The possibility of further changes to the GPDO that would justify a third edition in the foreseeable future (such as the demolition and reconstruction of offices) is frankly negligible. As I observed in a recent blog post, I do not take a mere footnote in an obscure press release at a party conference, which happened to mention the demolition of offices, as indicating any serious intention on the part of ministers to pursue this. It strikes me as “a bridge too far”, and would be simply too difficult to shoe-horn into the structure of the GPDO without stretching the concept of permitted development beyond any sensible limits. Rather than a prior approval that would be required for a whole host of extra issues, this type of development clearly needs to be dealt with by means of an application for full planning permission, and to be considered and determined in accordance with the full range of material considerations that apply to the determination of planning applications.
Just a final reminder of the subject matter of the Seminar: Last year we focused on barn conversions; this year we are looking more closely at the residential conversion of offices - both the legal framework and some of the practical issues that need to be addressed. We will also be touching on various recent changes in the legislation, as well as judgments and appeal decisions relating to permitted changes of use.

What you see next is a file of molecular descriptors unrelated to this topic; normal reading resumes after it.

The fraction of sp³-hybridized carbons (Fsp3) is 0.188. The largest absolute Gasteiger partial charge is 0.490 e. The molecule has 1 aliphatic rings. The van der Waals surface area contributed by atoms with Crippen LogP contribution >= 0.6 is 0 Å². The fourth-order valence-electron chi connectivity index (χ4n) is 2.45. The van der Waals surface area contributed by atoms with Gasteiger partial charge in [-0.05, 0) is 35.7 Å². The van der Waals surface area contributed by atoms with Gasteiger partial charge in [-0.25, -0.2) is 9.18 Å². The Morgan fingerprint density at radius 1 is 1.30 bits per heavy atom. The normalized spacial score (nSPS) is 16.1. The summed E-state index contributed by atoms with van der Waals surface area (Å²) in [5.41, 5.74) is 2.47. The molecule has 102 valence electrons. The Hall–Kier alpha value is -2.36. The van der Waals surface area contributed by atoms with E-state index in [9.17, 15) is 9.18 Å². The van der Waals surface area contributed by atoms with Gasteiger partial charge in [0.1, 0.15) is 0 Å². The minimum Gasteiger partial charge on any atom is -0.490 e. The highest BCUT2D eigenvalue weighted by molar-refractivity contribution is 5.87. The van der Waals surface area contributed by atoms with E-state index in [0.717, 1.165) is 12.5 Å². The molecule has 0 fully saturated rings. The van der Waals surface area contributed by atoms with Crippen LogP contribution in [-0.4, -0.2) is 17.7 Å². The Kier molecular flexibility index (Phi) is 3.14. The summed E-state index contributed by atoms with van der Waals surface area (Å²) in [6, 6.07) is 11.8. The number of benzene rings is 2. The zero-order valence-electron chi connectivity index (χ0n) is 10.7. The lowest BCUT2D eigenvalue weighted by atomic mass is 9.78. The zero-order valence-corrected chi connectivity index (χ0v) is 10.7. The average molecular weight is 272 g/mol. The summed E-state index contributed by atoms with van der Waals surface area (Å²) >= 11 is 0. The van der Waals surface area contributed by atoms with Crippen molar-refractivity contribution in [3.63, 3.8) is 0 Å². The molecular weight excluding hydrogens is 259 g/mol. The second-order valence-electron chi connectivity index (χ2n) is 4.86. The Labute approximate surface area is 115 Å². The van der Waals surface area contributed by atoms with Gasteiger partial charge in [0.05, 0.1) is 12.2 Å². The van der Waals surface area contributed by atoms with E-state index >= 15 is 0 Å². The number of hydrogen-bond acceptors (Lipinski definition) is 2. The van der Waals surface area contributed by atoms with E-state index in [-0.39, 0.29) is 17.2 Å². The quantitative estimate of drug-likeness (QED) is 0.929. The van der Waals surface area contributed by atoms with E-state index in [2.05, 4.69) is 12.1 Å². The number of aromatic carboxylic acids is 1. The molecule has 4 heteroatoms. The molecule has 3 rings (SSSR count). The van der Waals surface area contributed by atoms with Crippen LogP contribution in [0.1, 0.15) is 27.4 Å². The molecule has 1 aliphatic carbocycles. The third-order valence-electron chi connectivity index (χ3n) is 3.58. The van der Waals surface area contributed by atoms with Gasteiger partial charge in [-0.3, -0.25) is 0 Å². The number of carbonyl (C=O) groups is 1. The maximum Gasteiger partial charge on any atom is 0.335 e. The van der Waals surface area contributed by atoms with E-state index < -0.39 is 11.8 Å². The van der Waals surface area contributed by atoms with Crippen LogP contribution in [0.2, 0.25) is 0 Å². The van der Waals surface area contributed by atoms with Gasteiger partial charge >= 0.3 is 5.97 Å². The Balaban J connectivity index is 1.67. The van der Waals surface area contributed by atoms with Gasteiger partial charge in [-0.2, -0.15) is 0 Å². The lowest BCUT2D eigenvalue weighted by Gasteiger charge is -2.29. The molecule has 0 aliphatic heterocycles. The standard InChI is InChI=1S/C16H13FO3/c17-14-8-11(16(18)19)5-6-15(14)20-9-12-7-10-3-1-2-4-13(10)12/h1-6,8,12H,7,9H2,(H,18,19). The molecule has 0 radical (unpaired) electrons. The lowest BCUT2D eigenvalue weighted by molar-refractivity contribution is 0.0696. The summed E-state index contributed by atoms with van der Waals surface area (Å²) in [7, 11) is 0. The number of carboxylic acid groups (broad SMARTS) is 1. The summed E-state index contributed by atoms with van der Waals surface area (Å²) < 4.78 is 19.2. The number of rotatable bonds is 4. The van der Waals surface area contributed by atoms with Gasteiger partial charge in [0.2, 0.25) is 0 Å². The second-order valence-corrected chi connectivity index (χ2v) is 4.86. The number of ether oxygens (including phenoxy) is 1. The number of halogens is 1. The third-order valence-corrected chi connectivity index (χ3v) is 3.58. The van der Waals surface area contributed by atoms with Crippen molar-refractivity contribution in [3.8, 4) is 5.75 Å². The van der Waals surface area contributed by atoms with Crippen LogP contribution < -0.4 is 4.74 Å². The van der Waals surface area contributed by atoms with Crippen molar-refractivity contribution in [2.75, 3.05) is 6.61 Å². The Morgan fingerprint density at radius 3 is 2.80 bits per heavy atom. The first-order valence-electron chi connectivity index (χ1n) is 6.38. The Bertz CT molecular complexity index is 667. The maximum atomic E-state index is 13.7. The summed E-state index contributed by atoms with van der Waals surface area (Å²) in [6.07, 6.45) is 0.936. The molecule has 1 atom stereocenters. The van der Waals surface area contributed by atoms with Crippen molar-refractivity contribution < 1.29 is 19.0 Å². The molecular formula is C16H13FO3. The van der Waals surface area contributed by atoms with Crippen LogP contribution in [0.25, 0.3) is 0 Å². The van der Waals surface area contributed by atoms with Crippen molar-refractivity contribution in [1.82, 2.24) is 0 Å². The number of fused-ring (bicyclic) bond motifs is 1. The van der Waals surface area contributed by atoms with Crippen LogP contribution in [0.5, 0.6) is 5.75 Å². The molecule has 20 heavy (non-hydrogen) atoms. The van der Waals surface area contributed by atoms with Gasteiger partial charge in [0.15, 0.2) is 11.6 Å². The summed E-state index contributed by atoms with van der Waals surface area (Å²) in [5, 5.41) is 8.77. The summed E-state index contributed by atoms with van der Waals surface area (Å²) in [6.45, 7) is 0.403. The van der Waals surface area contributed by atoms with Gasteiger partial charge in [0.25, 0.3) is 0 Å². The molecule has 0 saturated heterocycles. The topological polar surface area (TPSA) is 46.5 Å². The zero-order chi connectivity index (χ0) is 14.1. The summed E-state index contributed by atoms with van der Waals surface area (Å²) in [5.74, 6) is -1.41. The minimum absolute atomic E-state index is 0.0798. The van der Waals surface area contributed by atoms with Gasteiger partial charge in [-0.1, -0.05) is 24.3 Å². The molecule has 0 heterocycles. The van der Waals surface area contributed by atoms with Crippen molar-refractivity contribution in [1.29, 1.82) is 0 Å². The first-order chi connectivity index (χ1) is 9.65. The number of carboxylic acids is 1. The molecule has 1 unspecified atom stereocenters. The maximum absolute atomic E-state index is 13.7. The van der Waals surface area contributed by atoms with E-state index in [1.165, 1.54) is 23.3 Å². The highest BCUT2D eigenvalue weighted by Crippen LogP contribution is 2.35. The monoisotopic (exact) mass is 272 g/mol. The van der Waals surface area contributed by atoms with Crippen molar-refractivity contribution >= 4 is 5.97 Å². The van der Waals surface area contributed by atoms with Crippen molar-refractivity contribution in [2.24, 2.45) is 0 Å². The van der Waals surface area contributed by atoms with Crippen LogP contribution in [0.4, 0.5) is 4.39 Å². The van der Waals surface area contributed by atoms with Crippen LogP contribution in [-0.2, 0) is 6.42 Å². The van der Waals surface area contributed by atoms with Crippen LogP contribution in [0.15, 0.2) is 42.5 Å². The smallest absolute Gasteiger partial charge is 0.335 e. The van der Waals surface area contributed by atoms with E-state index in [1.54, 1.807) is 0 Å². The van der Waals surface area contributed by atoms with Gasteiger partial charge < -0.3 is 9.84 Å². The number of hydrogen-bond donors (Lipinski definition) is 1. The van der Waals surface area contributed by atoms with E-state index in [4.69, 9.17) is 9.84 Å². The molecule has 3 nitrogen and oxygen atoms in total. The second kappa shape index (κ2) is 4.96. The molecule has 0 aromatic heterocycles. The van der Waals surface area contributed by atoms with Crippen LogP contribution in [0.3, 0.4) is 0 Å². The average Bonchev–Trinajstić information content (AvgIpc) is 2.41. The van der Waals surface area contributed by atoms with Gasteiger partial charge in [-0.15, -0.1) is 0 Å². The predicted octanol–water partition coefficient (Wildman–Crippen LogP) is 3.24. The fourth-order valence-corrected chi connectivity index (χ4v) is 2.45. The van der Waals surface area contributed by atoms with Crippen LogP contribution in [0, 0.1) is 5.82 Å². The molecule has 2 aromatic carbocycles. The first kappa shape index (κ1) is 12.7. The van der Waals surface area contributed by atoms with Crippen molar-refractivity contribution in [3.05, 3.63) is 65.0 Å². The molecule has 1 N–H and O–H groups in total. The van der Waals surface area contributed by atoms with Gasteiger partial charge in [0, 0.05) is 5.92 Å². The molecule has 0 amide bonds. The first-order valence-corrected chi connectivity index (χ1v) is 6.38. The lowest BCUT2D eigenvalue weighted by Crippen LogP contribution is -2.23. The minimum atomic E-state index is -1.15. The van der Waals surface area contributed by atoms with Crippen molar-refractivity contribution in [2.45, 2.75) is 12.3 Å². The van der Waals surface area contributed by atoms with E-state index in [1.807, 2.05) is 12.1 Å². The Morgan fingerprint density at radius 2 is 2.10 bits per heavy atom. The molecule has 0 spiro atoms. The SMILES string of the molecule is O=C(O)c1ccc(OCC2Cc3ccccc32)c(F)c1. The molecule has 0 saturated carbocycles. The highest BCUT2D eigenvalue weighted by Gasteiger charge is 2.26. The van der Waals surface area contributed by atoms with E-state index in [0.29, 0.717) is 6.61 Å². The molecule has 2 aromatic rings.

Among new material in the Second Edition of the book, the Orange Communications case is discussed in relation to the effective law applying to a prior approval (paragraph 1.6 in Chapter 1) and also in relation to a change in the GPDO or in a designation, such as a Conservation Area, after prior approval but before implementation (paragraph A.10 in Appendix A). There is a useful note on the treatment of residential conversions for the purposes of VAT (paragraph 5.0.1 in Chapter 5); the addition of the conversion of launderettes is covered in Part 5.2 of Chapter 5; the changes that have been made to Class O (residential conversion of offices) will be found in Chapter 7; and the residential conversion of light industrial buildings under Class PA is described and explained in the new Part 8.2 of Chapter 8.
The new provision as to the registration of prior approval applications is outlined in paragraph 14.0 of Chapter 14, and there is additional discussion on the use of conditions in paragraph 14.5 of Chapter 14, including the future restrictions on the imposition of pre-commencement conditions in a Note appended to that paragraph. A new section on the removal or variation of conditions in light of the Pressland judgment will be found in paragraph 14.5.1 of Chapter 14. Additional discussion of the requirement to notify the applicant of the LPA’s decision on a prior approval application is included in paragraph 15.5 of Chapter 15, and changes to the rules about the temporary use of land or buildings for film-making are covered in Chapter 18.